10 Years After

Earnhardt was killed while NASCAR was in the midst of unprecedented growth. But after peaking in the mid-2000s, stock-car racing has been shedding fans and sponsors. Part of theproblem has been the loss of throwback personalities like Earnhardt. Although his son is immensely popular, Dale Jr. appeals to a younger, hipper demographic. (He's a video-game junkie who's appeared in a Jay-Z music video.) Since Earnhardt's death, eight of the ten Cup championships have been won by Jimmie Johnson, Jeff Gordon, and Tony Stewart, who all grew up-in California and Indiana-steeped in other forms of motorsport and who migrated to stock cars purely out of mercenary motives.

Stock-car racing now features all the trappings of mainstream sports: The interminable season. The established franchises. The playoff system. The multimillion-dollar payouts. The elaborate pregame and postgame shows. The PR machinery. The corporate tie-ins. In its quest to challenge baseball, football, and basketball, NASCAR has homogenized its product and moved farther and farther away from what made it so popular in the first place.

One thing that used to distinguish racing from stick-and-ball sports was the very real threat of drivers being killed. Historically, NASCAR had been almost criminally negligent on the safety front. The year before Earnhardt died, no fewer than three NASCAR drivers were killed in accidents that were eerily similar to his. Essentially, each of these tragedies were written off as "one of them racin' deals." But after the public outcry prompted by Earnhardt's death, NASCAR belatedly took action, and the element of physical risk has virtually disappeared from stock-car racing.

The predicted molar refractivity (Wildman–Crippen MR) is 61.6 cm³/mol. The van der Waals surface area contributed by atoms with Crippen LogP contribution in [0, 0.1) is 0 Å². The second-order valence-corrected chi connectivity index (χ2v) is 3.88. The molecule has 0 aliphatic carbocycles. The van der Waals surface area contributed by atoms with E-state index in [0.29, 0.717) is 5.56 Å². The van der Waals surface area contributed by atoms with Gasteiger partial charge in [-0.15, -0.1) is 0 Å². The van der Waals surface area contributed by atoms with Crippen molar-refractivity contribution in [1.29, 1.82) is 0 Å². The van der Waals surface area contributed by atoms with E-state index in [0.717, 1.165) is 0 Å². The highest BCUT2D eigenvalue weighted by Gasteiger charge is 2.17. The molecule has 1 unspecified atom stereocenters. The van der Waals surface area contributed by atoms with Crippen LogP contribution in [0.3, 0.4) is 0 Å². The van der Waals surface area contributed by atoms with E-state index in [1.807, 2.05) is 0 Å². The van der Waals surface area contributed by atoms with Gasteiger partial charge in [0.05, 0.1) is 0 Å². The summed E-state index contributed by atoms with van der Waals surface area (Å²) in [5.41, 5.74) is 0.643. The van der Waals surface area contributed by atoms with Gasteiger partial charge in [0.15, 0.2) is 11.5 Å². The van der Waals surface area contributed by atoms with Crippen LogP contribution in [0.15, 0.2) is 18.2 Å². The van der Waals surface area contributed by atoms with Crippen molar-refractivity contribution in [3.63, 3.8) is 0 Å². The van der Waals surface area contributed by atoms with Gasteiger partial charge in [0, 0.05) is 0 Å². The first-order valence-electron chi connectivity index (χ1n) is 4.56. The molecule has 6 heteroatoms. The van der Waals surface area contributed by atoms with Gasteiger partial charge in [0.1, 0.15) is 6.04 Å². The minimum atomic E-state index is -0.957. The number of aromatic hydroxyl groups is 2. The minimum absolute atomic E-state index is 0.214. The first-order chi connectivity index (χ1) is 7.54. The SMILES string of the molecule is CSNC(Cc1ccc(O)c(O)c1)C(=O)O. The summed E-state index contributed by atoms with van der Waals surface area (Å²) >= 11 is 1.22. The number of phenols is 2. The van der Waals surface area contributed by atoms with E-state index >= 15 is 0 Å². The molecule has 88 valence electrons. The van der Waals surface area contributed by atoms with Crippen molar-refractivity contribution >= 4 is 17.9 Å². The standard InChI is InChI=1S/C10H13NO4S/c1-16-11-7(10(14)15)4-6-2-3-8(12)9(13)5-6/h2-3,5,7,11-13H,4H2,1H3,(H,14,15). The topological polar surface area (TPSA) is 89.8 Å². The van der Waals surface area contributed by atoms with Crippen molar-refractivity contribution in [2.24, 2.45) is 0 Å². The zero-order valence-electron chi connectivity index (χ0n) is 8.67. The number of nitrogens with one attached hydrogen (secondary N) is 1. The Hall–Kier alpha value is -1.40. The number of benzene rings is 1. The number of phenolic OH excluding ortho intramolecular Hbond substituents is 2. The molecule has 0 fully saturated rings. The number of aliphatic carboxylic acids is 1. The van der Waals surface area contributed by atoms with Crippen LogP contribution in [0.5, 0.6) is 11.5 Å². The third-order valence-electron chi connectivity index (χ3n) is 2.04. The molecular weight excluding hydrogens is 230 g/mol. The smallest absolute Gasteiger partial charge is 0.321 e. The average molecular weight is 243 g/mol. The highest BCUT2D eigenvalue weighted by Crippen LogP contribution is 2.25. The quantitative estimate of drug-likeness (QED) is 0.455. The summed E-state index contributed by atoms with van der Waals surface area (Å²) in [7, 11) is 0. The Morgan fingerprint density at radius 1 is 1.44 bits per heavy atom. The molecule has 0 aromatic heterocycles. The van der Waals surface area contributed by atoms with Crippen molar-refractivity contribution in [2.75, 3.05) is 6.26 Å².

Nobody can in good conscience say that Sprint Cup would be better if more drivers were killed. But there's no question that confronting danger is one of the factors that makes racing so compelling. Thanks to the broad reach of television and tracks in places like Chicago and Los Angeles, just about everybody is now familiar with the spectacle of bellowing V-8s propelling gaudily painted leviathans at speeds of 200 mph. As a result, stock-car racing-one of the original extreme sports-now seems tame next to the contrived drama of drifting, freestyle motocross, and cage fighting. Dale Earnhardt was killed ten years ago this February. With him, it turns out, died the notion of NASCAR exceptionalism.

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